Job opportunity: Chief Judge

Yavapai-Apache Nation Tribal Court

The Chief Judge presides over and ensures proper operation of the Yavapai-Apache Nation Tribal Court. The Chief Judge is the primary Judicial Officer of the Tribal Court and is the administrator of the Nation’s Tribal Court.

Download full job description: Chief Judge 4-22-2024

How to apply: Please submit your resume and application to:
Yavapai-Apache Nation / Human Resources
2400 W. Datsi / Camp Verde, AZ 86322
P: 928-567-1062 / Fax: 928-567-1064

Job opportunities: Yavapai Nation

Chief Prosecutor

Description: The Chief Prosecutor is responsible for the executive and administrative control/supervision of the Prosecutor’s Office within the Office of Attorney General. The Chief Prosecutor represents the Yavapai-Apache Nation in criminal, juvenile and child welfare proceedings in the Yavapai-Apache Nation Tribal Court. The Chief Prosecutor will perform the duties and responsibilities of the position in an ethical manner and assure that justice is upheld according to the laws and customs of the Yavapai-Apache Nation.

See full job description: Chief Prosecutor – Yavapai-Apache Nation 


Description: The Attorney position represents the Yavapai-Apache Nation on a wide range of legal issues including drafting of codes and policies, negotiation and review of contracts and other agreements, advising the Tribal Council and its departments and entities, and representing the Nation before the Tribal Courts of the Nation and other tribal, federal, and state courts and administrative tribunals under the direction of the Attorney General

See full job description: Yavapai-Apache Nation Attorney-Job-Posting

National NALSA Moot Court Competition

In March, ILP students Samir Grover (3L), Clayton Kinsey (3L), Sadie Red Eagle (2L) and Natalia Sells (3L) competed in the annual National Native American Law Students Association (NNALSA) Moot Court Competition hosted at the University of Montana Alexander Blewett III School of Law. This year’s teams were coached by the Indian Legal Clinic Director Patty Ferguson-Bohnee and Native Vote Democracy Director Joel Edman.

Congratulations to Clayton Kinsey (3L) and Samir Grover (3L) for advancing to the elite 8.

Participating in the NNALSA Moot Court for a second time, Kinsey built on his skills and approached each round with confidence. “It pushes the competitors to expand their advocacy skills beyond the traditional law school curriculum,” said Kinsey. “Second, the competition and skills are preparing Native law students for the real-world of appellate advocacy – a space that is, unfortunately, lacking in diversity and rarely includes Native representation despite the many cases focused on Native issues. Finally, the competition is fun and a great opportunity to meet other students and practitioners interested in Indian Law from across the country. This year included 51 teams! It was awesome to be involved.”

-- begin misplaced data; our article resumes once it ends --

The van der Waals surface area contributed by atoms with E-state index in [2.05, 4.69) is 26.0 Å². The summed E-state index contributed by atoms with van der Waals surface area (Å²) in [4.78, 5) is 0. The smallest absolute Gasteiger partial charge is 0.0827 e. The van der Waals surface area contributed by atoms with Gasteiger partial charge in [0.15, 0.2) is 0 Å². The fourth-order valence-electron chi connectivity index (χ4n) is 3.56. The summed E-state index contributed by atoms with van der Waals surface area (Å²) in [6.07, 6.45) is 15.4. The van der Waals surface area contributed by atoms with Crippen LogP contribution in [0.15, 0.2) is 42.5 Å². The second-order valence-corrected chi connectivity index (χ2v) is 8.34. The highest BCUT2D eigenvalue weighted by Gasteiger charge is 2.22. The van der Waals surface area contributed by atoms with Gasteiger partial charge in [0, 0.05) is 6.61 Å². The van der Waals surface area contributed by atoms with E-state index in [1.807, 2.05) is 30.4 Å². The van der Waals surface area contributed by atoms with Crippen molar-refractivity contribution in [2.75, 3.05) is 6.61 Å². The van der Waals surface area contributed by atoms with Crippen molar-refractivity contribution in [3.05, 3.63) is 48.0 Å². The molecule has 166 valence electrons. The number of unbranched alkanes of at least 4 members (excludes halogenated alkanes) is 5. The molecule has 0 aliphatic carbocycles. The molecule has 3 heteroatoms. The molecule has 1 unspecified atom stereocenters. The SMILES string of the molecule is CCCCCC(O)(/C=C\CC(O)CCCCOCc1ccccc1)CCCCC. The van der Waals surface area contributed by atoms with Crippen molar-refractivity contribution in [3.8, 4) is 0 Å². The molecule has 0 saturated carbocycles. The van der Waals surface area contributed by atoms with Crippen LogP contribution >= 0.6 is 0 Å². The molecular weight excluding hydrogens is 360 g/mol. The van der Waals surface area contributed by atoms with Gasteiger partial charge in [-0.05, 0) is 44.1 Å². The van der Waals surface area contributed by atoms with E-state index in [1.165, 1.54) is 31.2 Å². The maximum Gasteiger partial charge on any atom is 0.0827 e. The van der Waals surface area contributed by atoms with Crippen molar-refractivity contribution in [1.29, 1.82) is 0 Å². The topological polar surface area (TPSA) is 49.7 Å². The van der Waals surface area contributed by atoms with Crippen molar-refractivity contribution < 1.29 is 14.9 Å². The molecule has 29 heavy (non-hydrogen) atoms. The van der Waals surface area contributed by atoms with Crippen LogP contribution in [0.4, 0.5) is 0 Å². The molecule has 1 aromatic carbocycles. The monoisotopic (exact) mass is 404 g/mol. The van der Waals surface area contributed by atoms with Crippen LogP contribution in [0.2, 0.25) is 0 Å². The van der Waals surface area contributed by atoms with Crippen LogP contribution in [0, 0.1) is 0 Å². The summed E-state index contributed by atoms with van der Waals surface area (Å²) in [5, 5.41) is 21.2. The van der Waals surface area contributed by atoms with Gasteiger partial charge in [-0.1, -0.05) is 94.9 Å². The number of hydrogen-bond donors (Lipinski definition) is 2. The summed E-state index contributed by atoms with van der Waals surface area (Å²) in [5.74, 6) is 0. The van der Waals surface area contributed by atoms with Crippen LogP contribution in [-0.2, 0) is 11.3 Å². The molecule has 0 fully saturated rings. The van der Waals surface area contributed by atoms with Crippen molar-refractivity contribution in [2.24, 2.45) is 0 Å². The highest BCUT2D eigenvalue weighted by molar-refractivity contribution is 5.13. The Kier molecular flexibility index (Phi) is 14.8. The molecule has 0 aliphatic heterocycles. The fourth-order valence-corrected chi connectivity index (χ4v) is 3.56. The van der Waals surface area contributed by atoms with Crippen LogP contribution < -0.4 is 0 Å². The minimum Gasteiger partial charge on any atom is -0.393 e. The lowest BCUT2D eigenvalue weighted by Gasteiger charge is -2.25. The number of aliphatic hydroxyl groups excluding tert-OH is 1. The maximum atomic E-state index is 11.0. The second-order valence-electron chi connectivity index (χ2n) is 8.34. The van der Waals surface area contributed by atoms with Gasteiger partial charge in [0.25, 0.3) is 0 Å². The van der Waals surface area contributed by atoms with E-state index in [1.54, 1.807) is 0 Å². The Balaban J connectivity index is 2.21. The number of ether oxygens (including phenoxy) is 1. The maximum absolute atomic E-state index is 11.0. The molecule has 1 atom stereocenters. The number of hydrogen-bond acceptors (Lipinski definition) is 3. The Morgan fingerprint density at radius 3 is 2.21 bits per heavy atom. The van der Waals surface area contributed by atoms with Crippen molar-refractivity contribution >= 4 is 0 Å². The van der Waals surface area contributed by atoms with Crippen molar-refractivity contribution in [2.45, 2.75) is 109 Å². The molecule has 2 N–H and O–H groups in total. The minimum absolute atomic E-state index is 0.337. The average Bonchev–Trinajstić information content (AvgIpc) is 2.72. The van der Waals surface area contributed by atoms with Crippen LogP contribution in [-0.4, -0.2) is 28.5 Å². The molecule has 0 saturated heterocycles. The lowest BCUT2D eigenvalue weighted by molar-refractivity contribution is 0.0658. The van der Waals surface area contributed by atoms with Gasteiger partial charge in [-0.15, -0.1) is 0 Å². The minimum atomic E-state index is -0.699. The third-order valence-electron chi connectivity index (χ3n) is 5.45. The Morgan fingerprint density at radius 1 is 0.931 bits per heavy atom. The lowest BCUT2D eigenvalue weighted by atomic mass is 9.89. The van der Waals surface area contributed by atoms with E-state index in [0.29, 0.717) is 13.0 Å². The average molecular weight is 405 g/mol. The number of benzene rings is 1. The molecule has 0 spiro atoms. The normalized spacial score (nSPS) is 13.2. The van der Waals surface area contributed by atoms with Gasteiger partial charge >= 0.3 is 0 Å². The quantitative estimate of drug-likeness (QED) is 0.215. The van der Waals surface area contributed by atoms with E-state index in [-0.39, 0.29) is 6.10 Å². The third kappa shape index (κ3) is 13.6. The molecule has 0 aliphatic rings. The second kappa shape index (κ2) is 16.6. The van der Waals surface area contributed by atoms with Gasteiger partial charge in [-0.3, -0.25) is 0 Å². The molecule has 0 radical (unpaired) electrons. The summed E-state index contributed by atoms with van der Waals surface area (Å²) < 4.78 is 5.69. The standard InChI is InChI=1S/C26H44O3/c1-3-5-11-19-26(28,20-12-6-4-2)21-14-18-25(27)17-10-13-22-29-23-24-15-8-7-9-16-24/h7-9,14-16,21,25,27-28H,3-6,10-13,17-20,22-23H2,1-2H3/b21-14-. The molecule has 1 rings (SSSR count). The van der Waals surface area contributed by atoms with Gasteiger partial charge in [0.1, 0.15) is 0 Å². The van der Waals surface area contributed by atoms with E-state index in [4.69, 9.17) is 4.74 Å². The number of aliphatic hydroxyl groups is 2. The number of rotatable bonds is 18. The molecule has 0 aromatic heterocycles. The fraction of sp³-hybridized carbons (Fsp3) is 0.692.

Additionally, a few ILP alumni served as judges at the national moot court competition. Sarah Crawford (’19), Kim Dutcher (’01),  Doreen Nanibaa McPaul (’01), James Mowdy (’19) and Rodina Cave Parnall (’01).

We extend our appreciation to all who served as volunteer judges during practice rounds leading up to the competition: Honorable David B. Gass (JD ’94), judge of Arizona Court of Appeals, Steve Heeley, of counsel at Rothstein Donatelli, and Mikel Steinfeld, Appeals Unit Supervisor, Maricopa County Public Defender.

Job opportunity: Tribal Legal Fellow

Environmental Policy Innovation Center

Deadline: February 26, 2024

About EPIC

The Environmental Policy Innovation Center (EPIC) builds policies that deliver spectacular improvement in the speed and scale of environmental progress. A nonprofit start-up, EPIC is committed to finding and highlighting the best approaches to scaling up results quickly. EPIC focuses on clean water, endangered species, environmental markets and the use of data and technology in producing environmental and public health outcomes. Our largest program is focused on delivering better, safer and more affordable water infrastructure to disadvantaged and historically underinvested communities. For more information on the restoration program at EPIC, see this link.